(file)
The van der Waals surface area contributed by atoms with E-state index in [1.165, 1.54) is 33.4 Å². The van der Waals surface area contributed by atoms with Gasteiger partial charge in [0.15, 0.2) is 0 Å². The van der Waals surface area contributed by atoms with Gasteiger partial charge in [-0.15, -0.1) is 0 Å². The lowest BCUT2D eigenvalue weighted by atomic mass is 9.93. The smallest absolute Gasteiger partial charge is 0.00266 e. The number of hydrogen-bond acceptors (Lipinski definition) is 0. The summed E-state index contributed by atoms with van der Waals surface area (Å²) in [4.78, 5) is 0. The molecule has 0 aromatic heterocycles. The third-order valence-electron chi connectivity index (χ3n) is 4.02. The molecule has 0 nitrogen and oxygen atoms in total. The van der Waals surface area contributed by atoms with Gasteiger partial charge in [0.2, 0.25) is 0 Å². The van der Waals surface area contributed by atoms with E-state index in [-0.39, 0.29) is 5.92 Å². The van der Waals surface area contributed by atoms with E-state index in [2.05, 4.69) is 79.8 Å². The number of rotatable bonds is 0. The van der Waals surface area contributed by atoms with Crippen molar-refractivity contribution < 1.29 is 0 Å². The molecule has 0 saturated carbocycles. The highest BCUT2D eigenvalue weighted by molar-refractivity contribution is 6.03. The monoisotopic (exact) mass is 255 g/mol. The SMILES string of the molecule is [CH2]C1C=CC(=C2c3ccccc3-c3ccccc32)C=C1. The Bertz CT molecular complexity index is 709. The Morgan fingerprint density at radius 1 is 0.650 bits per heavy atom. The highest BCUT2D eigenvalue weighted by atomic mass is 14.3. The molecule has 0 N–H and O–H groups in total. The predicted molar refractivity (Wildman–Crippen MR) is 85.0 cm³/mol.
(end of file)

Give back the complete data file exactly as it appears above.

The van der Waals surface area contributed by atoms with E-state index in [1.165, 1.54) is 33.4 Å². The van der Waals surface area contributed by atoms with Gasteiger partial charge in [0.15, 0.2) is 0 Å². The van der Waals surface area contributed by atoms with Gasteiger partial charge in [-0.15, -0.1) is 0 Å². The lowest BCUT2D eigenvalue weighted by atomic mass is 9.93. The smallest absolute Gasteiger partial charge is 0.00266 e. The number of hydrogen-bond acceptors (Lipinski definition) is 0. The summed E-state index contributed by atoms with van der Waals surface area (Å²) in [4.78, 5) is 0. The molecule has 0 aromatic heterocycles. The third-order valence-electron chi connectivity index (χ3n) is 4.02. The molecule has 0 nitrogen and oxygen atoms in total. The van der Waals surface area contributed by atoms with Gasteiger partial charge in [0.2, 0.25) is 0 Å². The van der Waals surface area contributed by atoms with E-state index in [-0.39, 0.29) is 5.92 Å². The van der Waals surface area contributed by atoms with E-state index in [2.05, 4.69) is 79.8 Å². The number of rotatable bonds is 0. The van der Waals surface area contributed by atoms with Crippen molar-refractivity contribution < 1.29 is 0 Å². The molecule has 0 saturated carbocycles. The highest BCUT2D eigenvalue weighted by molar-refractivity contribution is 6.03. The monoisotopic (exact) mass is 255 g/mol. The SMILES string of the molecule is [CH2]C1C=CC(=C2c3ccccc3-c3ccccc32)C=C1. The Bertz CT molecular complexity index is 709. The Morgan fingerprint density at radius 1 is 0.650 bits per heavy atom. The highest BCUT2D eigenvalue weighted by atomic mass is 14.3. The molecule has 0 N–H and O–H groups in total. The predicted molar refractivity (Wildman–Crippen MR) is 85.0 cm³/mol.